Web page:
In order to keep up with my own promises to tell more about what was happening on ICDE 2017 I am going to write about the panel on data science education. The panel was called “Data Science Education: We’re Missing the Boat, Again”, and I’d say it was probably the most interesting panel I’ve ever attended! By the time the panel was about to start, there was a huge crowd, and people were encouraged to take a dozen of remaining seats in the first and second rows (do I need to mention that I was at the front five minutes before the panel started?)
The topic of the panel described in my own words was the following. The Data science is a buzz word, students want to be taught “data science”, and there is a common believe that data science is about machine learning and statistical modeling while in reality 80% of time of the data scientists is spent on data pre-processing, cleansing, etc.
The panelists were given the questions which I am copying below.
If data scientists are spending 80% of their time grappling with data, what are they doing wrong? What are we doing wrong? What can we teach them to reduce this cost?
• What should a practicing data scientist learn about sys- tems engineering? What’s the difference between a data engineer and a data scientist?
• Scale is at the heart of what we do, and it’s a daily source of friction for data scientists. How can we teach funda- mental principles of scalability (randomized algorithms, for example) in the context of data systems?
• Perhaps data scientists are just consumers of our technol- ogy — how much do they really need to know about how things work? Empirically, it appears to be more than we think. There is a black art to making our systems sing and dance at scale, even though we like to pretend everything happens automatically. How can we stop pretending and start teaching the black art in a principled way?
• How can we address emerging issues in reproducibility, provenance, curation in a principled yet practical way as a core part of data engineering and data systems? Consider that the ML community has a vibrant workshop on fairness, accountability, and transparency. These topics are at least as relevant from a database perspective as they are from an ML perspective, maybe more so. Can we incorporate these issues into what we teach?
• How much math do we need to teach in our database- oriented data science courses? How can we expose the underlying rigor while remaining practical for people seeking professional degrees?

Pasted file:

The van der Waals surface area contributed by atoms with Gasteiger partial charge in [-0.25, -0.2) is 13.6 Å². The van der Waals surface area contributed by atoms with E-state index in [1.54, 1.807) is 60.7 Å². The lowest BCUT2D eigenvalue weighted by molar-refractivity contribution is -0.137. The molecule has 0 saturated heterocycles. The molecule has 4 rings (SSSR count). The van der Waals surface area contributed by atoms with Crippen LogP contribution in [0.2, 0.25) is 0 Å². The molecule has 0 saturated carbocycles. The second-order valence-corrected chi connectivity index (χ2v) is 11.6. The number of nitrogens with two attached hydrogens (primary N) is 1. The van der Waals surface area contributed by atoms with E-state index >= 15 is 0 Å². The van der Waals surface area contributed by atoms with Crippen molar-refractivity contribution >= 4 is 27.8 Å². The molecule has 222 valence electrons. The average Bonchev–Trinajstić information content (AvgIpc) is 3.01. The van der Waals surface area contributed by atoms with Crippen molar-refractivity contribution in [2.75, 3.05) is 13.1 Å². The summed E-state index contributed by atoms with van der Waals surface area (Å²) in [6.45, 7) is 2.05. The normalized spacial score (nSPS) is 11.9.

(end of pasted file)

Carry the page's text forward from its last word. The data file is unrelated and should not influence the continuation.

Bill Howe from UW was a moderator and the first panelist to give his talk.
The second one was Jeff Ullman, and thereby I have nothing more to say:)
Actually, i really liked the fact that he mentioned, that the math courses, linear algebra and calculus should be included into the Database curriculum. I was always saying that nobody without Calc BC should be allowed anywhere near any database.
The next panelist was Laura Haas, and again – what else I need to say, except of I’ve enjoyed each and every moment of her presentation?
One thing from her presentation which I find really important is that the Data science is not a part of the Computer Science, and not a part of Database management. As Laura put it, “we provide the tools”, but not like “we” should teach the DS as a part of CS.
Next panelist was Mike Franklin from UC, and I hope this picture is clear enough for you to see a funny example of DS he is showing.
And the last one was very controversial Tim Kraska from Brown, who started with “he is going to disagree with all the rest of panelists” – and he did.
To be honest, it’s very difficult to write about this panel, because each of you can google all these great people, but you would need to see a video recording of this panel to really fell how interesting, and how much fun it was.
After the panel I talked to several conference participants, who like me are from industry and asked them what are they looking for when hiring recent grads. And literally everybody said the same thing that I was thinking about: they said they hire smart people with solid basic education, people who can solve problems, “and we will teach them all the rest”. Which I couldn’t agree more!
Paradoxically, the students think it’s cool to have something about “Data science” in their curriculum, they often think it will make them more marketable, but real future employers do not care that much!